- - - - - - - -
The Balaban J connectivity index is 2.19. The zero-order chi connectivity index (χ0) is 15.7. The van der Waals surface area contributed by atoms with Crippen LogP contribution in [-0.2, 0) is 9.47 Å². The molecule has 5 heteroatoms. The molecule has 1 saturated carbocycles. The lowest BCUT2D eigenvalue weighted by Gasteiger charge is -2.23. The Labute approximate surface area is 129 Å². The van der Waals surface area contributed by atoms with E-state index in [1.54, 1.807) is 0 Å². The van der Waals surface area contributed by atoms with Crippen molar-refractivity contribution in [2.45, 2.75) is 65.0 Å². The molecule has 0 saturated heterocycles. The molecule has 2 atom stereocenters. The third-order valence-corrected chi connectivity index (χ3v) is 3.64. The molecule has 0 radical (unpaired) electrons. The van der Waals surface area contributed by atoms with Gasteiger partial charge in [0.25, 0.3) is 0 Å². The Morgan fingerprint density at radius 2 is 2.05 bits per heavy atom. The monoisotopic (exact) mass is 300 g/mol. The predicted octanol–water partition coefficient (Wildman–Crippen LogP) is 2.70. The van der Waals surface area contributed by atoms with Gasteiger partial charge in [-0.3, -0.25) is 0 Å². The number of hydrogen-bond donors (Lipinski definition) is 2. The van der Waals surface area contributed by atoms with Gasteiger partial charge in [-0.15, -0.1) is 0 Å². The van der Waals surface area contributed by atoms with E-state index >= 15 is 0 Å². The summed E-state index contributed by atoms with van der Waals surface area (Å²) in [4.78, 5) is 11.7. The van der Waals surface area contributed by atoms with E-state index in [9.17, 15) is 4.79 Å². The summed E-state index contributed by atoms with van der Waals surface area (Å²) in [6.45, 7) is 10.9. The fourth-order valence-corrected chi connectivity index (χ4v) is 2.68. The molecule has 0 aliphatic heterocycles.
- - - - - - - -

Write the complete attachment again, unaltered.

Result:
The Balaban J connectivity index is 2.19. The zero-order chi connectivity index (χ0) is 15.7. The van der Waals surface area contributed by atoms with Crippen LogP contribution in [-0.2, 0) is 9.47 Å². The molecule has 5 heteroatoms. The molecule has 1 saturated carbocycles. The lowest BCUT2D eigenvalue weighted by Gasteiger charge is -2.23. The Labute approximate surface area is 129 Å². The van der Waals surface area contributed by atoms with E-state index in [1.54, 1.807) is 0 Å². The van der Waals surface area contributed by atoms with Crippen molar-refractivity contribution in [2.45, 2.75) is 65.0 Å². The molecule has 0 saturated heterocycles. The molecule has 2 atom stereocenters. The third-order valence-corrected chi connectivity index (χ3v) is 3.64. The molecule has 0 radical (unpaired) electrons. The van der Waals surface area contributed by atoms with Gasteiger partial charge in [0.25, 0.3) is 0 Å². The Morgan fingerprint density at radius 2 is 2.05 bits per heavy atom. The monoisotopic (exact) mass is 300 g/mol. The predicted octanol–water partition coefficient (Wildman–Crippen LogP) is 2.70. The van der Waals surface area contributed by atoms with Gasteiger partial charge in [-0.3, -0.25) is 0 Å². The number of hydrogen-bond donors (Lipinski definition) is 2. The van der Waals surface area contributed by atoms with Gasteiger partial charge in [-0.15, -0.1) is 0 Å². The van der Waals surface area contributed by atoms with E-state index >= 15 is 0 Å². The summed E-state index contributed by atoms with van der Waals surface area (Å²) in [4.78, 5) is 11.7. The van der Waals surface area contributed by atoms with E-state index in [9.17, 15) is 4.79 Å². The summed E-state index contributed by atoms with van der Waals surface area (Å²) in [6.45, 7) is 10.9. The fourth-order valence-corrected chi connectivity index (χ4v) is 2.68. The molecule has 0 aliphatic heterocycles.